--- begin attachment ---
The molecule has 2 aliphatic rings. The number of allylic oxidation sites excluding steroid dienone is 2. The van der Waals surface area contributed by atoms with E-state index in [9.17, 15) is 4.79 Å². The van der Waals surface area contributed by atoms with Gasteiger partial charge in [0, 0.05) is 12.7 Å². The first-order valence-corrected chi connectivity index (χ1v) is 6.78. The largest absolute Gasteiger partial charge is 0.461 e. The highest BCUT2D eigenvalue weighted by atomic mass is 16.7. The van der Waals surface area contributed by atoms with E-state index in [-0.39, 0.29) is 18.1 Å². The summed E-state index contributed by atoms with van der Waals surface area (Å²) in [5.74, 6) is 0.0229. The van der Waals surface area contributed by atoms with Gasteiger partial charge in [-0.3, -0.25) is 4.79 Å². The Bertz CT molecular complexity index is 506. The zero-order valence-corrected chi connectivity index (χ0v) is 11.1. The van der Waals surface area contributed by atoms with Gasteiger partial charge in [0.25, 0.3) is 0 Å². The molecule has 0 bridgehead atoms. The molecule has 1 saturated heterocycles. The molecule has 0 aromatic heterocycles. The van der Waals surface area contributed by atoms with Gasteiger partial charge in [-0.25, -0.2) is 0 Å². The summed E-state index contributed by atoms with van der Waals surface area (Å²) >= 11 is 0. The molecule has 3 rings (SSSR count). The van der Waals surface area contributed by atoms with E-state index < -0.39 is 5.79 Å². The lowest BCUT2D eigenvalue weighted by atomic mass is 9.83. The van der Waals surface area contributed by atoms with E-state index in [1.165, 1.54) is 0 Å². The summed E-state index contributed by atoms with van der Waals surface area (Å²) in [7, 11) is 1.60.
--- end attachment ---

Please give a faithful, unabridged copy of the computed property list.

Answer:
The molecule has 2 aliphatic rings. The number of allylic oxidation sites excluding steroid dienone is 2. The van der Waals surface area contributed by atoms with E-state index in [9.17, 15) is 4.79 Å². The van der Waals surface area contributed by atoms with Gasteiger partial charge in [0, 0.05) is 12.7 Å². The first-order valence-corrected chi connectivity index (χ1v) is 6.78. The largest absolute Gasteiger partial charge is 0.461 e. The highest BCUT2D eigenvalue weighted by atomic mass is 16.7. The van der Waals surface area contributed by atoms with E-state index in [-0.39, 0.29) is 18.1 Å². The summed E-state index contributed by atoms with van der Waals surface area (Å²) in [5.74, 6) is 0.0229. The van der Waals surface area contributed by atoms with Gasteiger partial charge in [-0.3, -0.25) is 4.79 Å². The Bertz CT molecular complexity index is 506. The zero-order valence-corrected chi connectivity index (χ0v) is 11.1. The van der Waals surface area contributed by atoms with Gasteiger partial charge in [0.25, 0.3) is 0 Å². The molecule has 0 bridgehead atoms. The molecule has 1 saturated heterocycles. The molecule has 0 aromatic heterocycles. The van der Waals surface area contributed by atoms with Gasteiger partial charge in [-0.25, -0.2) is 0 Å². The summed E-state index contributed by atoms with van der Waals surface area (Å²) >= 11 is 0. The molecule has 3 rings (SSSR count). The van der Waals surface area contributed by atoms with E-state index < -0.39 is 5.79 Å². The lowest BCUT2D eigenvalue weighted by atomic mass is 9.83. The van der Waals surface area contributed by atoms with E-state index in [1.165, 1.54) is 0 Å². The summed E-state index contributed by atoms with van der Waals surface area (Å²) in [7, 11) is 1.60.